American cities look to Vancouver for overdose crisis response model
Safe consumption sites are one of the many solutions cities are considering
As an overdose crisis began taking shape in Denver, Colo., one of the places the city's leaders looked for answers was north of the border.
Coun. Albus Brooks says he hopped on a plane to Vancouver last year before putting together a recent proposal to open what could become the first legal supervised consumption site in the United States.
"I went out there personally to meet with council members, the chief of police, community members, business folks — I interviewed them all," he said.
Last month, Denver council approved a proposal for a two-year pilot project allowing a safe consumption site, which lets people use drugs under the supervision of staff who are trained in overdose response.
The program must win approval from the state legislature, which is now under Democratic control after the November election. Earlier this year, the Republican-controlled state Senate killed similar legislation.
Other U.S. cities, including San Francisco, Seattle, New York and Philadelphia, have also expressed interest in opening supervised injection sites.
California lawmakers passed a measure that would have protected workers and participants in a San Francisco pilot program from state prosecution, but Gov. Jerry Brown vetoed it in September.
Consensus on harm reduction
Brooks said Denver council reviewed models in hundreds of other jurisdictions and also visited Barcelona. But it took several lessons from Vancouver, including the effectiveness of free drug testing and the importance of working across sectors and with many stakeholders.
He said he was struck by the high number of overdose deaths in Vancouver, which has been the epicentre of the crisis in Canada, but also the general consensus on the importance of harm reduction as part of a continuum of care that has been harder to achieve in the United States.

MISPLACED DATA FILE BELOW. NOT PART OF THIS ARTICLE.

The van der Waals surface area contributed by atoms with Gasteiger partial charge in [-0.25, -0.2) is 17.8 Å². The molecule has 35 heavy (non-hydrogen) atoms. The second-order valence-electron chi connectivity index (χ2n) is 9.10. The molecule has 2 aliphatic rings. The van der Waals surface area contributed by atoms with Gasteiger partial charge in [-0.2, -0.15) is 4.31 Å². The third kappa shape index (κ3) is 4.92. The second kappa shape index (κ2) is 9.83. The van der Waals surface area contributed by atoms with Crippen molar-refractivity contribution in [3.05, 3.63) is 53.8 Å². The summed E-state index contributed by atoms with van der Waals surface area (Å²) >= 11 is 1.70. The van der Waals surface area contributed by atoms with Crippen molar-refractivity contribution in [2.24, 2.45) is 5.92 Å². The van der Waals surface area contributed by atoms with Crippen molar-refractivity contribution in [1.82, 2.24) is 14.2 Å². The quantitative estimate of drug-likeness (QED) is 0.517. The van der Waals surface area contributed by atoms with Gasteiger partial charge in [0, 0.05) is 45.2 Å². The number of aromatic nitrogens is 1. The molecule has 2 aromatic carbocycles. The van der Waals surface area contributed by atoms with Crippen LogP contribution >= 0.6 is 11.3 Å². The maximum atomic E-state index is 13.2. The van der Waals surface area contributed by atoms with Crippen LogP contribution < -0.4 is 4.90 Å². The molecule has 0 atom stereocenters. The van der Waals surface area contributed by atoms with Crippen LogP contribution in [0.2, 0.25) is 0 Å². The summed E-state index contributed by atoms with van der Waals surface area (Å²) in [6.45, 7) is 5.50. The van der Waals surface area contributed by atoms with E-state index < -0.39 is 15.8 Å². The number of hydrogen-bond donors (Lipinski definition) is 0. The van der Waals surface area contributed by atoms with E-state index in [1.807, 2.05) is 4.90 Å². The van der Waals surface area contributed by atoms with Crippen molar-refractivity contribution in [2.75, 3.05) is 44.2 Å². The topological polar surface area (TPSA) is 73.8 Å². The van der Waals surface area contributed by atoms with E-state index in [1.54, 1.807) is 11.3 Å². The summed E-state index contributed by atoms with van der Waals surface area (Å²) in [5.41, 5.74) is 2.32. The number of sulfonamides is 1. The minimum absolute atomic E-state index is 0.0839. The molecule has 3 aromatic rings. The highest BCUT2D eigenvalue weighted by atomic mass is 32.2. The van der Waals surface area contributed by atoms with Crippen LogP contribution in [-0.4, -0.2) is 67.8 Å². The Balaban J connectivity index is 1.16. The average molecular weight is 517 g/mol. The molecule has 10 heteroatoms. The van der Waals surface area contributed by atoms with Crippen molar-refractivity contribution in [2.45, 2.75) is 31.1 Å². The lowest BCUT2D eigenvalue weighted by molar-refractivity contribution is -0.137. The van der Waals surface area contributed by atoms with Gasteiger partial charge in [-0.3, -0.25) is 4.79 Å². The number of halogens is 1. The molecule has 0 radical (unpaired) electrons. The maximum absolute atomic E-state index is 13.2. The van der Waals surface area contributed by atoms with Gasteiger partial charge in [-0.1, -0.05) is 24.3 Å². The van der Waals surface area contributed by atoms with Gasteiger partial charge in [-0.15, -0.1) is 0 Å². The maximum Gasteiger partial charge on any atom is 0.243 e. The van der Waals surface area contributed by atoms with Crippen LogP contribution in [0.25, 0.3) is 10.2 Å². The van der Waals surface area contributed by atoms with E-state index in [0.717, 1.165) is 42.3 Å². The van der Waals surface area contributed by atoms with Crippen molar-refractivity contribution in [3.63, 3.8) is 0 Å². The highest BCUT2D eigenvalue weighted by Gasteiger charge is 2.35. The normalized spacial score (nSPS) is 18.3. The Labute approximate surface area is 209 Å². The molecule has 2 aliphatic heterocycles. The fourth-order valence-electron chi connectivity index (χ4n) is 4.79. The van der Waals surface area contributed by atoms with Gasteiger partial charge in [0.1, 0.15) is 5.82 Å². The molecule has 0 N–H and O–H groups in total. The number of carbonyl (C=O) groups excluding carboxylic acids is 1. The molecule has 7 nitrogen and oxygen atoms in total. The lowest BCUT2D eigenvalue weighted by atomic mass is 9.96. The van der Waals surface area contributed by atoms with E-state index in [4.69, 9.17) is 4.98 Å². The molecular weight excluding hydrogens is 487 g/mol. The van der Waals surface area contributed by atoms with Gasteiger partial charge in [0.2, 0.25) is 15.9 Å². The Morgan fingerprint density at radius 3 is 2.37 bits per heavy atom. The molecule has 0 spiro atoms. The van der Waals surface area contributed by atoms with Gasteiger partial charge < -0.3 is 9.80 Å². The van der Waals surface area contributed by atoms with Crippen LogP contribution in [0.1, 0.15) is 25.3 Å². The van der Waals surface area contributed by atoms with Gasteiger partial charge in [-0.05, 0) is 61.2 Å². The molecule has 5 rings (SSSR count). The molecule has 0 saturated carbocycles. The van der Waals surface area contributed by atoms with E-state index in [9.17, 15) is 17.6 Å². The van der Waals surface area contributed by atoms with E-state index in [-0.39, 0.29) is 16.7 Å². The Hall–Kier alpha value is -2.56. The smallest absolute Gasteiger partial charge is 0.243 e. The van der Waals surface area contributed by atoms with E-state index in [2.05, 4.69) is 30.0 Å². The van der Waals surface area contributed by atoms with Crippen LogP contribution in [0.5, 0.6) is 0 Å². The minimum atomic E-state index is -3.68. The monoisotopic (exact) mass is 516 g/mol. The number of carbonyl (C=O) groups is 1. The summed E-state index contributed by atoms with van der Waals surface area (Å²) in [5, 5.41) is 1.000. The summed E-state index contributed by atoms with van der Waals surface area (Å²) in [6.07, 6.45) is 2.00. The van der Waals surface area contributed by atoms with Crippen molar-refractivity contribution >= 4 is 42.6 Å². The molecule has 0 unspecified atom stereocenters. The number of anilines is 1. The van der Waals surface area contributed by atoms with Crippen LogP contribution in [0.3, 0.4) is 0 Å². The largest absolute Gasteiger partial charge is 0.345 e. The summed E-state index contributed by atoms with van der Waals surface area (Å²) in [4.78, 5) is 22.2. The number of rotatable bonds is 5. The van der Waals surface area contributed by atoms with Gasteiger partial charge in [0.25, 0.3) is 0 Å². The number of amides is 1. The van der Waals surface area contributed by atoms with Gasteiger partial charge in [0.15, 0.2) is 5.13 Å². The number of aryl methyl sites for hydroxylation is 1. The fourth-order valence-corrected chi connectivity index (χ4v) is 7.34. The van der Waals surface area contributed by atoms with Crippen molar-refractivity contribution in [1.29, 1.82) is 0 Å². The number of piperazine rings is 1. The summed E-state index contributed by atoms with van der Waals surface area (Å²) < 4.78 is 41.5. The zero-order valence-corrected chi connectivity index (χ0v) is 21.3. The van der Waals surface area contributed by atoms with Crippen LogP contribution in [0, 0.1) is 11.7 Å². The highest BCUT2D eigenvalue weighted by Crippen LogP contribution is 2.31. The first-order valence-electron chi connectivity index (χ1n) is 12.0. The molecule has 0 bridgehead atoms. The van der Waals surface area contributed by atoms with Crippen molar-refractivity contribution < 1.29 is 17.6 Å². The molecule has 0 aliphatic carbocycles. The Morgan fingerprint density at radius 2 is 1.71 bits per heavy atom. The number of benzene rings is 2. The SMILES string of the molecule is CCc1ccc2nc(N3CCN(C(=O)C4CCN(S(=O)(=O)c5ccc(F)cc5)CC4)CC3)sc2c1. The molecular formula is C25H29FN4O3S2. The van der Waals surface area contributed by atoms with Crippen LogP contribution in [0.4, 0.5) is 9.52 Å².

The BC Coroners Service recorded 369 overdose deaths in Vancouver last year, while Denver recorded 163 drug-related deaths, according to Colorado's vital statistics program.
"Everyone seemed to say that harm reduction models were effective and an important part of an overall strategy," Brooks said. "That's not understood in the United States."
Support not universal
Support hasn't been universal in Canada either.
When Insite opened in Vancouver in 2003, making it the first safe consumption site in North America, some argued it would just enable addicts.
And as recently as August, the Progressive Conservative government in Ontario under Premier Doug Ford announced it was halting the opening of new overdose prevention sites pending a review.
But data suggests they have been effective.
According to the BC Centre on Substance Use, a systematic review of 75 peer-reviewed journal articles on safe consumption sites found that no overdose-related death was ever reported within a site involved in the studies.
A 2011 study in Vancouver also found a 35 per cent decline in overdose deaths in the area around Insite, the centre said.
While the BC Coroners Service does not collect data on "life-saving" measures, spokesman Andy Watson said he believes significantly more people would have died in the crisis if not for harm reduction services.
"We understand the death toll probably would have tripled, based on information we've received from other agencies," he said.
Insite has been a popular destination for both Canadian and American politicians considering the model, with visitors also coming from nearby Seattle, said Carrie Stefanson, spokeswoman for Vancouver Coastal Health, which co-manages the site with non-profit PHS Community Services Society.
"They come on kind of a fact-finding mission or a tour. We have people coming all the time," she said.
'It's so important'
Sarah Blyth, who runs the Overdose Prevention Society on the city's Downtown Eastside, said it can be overwhelming to host so many visitors.
There are visits almost every other day from politicians, grassroots organizers, nurses, students and others curious about the model — from as far away as Belgium and France and as close as other B.C. cities.
"It's a bit too much, to be honest, but at the same time it's so important because they get to bring back education and what we're doing to other places," Blyth said.
"And we get to discuss how it's helpful and answer questions about how you can do it — how it's easy and affordable and not hard to do."